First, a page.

Adult moths are highly mobile and can fly long distances with suitable weather conditions. This pest is also prolific, reproducing at a rate of several generations per year.
The larvae can attack leaves, shoots, stems and fruit. Plants of different ages, from seedlings to mature plants, can be affected.
Australia’s climate and the production of suitable hosts are favourable for fall armyworm to establish and spread. Australia’s environment and native flora may also be impacted.
Depending on the plant, fall armyworm can cause significant and sudden crop damage and collapse if left unchecked.
Symptoms of fall armyworm include leaf damage such as pinholes, windowing, tattered leaf margins and defoliation of plants.
Growers should also look out for tiny larvae, less than 1 mm, that are more active at night, eating pin holes and transparent windows in leaves and bigger larvae grazing on leaves, stems and fruit, and leaving behind insect excrement.
In grass-like plants, larvae are often in plant whorls where leaves branch from the stalk.
Distinguishing fall armyworm from similar looking moths or caterpillars requires specialist diagnosis. Common armyworm species include: Mythimna convecta (common armyworm), Mythimna separata (northern armyworm), Spodoptera exempta (dayfeeding armyworm) and Spodoptera mauritia (lawn armyworm).
Fall armyworm represents a new biosecurity threat for Queensland (and Australia).
It is not currently listed as prohibited or restricted matter in Queensland’s biosecurity legislation, however there are requirements under the Biosecurity Regulation 2016 in relation to the movement of plant material that may carry pests.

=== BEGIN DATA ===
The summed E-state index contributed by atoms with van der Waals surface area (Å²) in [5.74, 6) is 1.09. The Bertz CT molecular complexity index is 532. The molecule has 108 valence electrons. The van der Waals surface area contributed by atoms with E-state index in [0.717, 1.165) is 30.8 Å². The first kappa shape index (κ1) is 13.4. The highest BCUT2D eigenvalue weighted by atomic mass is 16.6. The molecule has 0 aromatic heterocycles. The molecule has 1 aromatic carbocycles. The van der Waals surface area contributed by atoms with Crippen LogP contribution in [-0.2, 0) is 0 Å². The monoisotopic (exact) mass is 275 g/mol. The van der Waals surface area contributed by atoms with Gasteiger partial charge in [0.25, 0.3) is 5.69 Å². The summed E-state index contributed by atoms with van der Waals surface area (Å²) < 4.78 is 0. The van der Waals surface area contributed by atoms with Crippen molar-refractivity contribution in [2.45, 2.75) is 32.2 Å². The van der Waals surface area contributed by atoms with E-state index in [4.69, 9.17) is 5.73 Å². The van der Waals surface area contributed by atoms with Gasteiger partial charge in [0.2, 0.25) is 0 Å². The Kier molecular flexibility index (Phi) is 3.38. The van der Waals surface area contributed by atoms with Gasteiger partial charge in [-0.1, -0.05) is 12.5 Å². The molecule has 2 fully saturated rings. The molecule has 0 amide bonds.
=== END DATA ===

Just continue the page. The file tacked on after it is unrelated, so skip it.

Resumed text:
Far North Queensland is a high-risk area for the introduction of plant pests and diseases from nearby Papua New Guinea and Indonesia. The spread of pests into the rest of the state poses a significant risk to our agricultural industries.
Two far northern biosecurity zones have been established in the northern half of Cape York Peninsula to control movement of risk items that may carry pests and diseases southwards to production areas. Plants, plant pests, soils and related equipment must not be moved out of these zones without a biosecurity instrument permit.
Eggs may be laid on the underside or the top side of leaves. The eggs will look a lot like other endemic armyworm/cluster caterpillar egg masses. As with other endemic Spodoptera species, it is likely they may also lay on man-made structures.
Growers and producers should already have strong on-farm biosecurity measures to protect their crops from pests and diseases.
Crops should be monitored for signs of leaf damage leading to defoliation of the crop and report suspected sightings to assist with early detection, and potential treatment.
Good farm hygiene should be implemented for weed control to remove hosts that could build populations.
More information on farm biosecurity is available at farmbiosecurity.com.au or biosecurity.qld.gov.au.
Anyone who comes across fall armyworm is strongly encouraged to photograph and report suspected sightings to the Department of Agriculture and Fisheries on 13 25 23, their agronomist, local biosecurity officer or extension officer.
Images can be sent to the DAF Customer Service Centre; call them on 13 25 23 for advice on how to do this.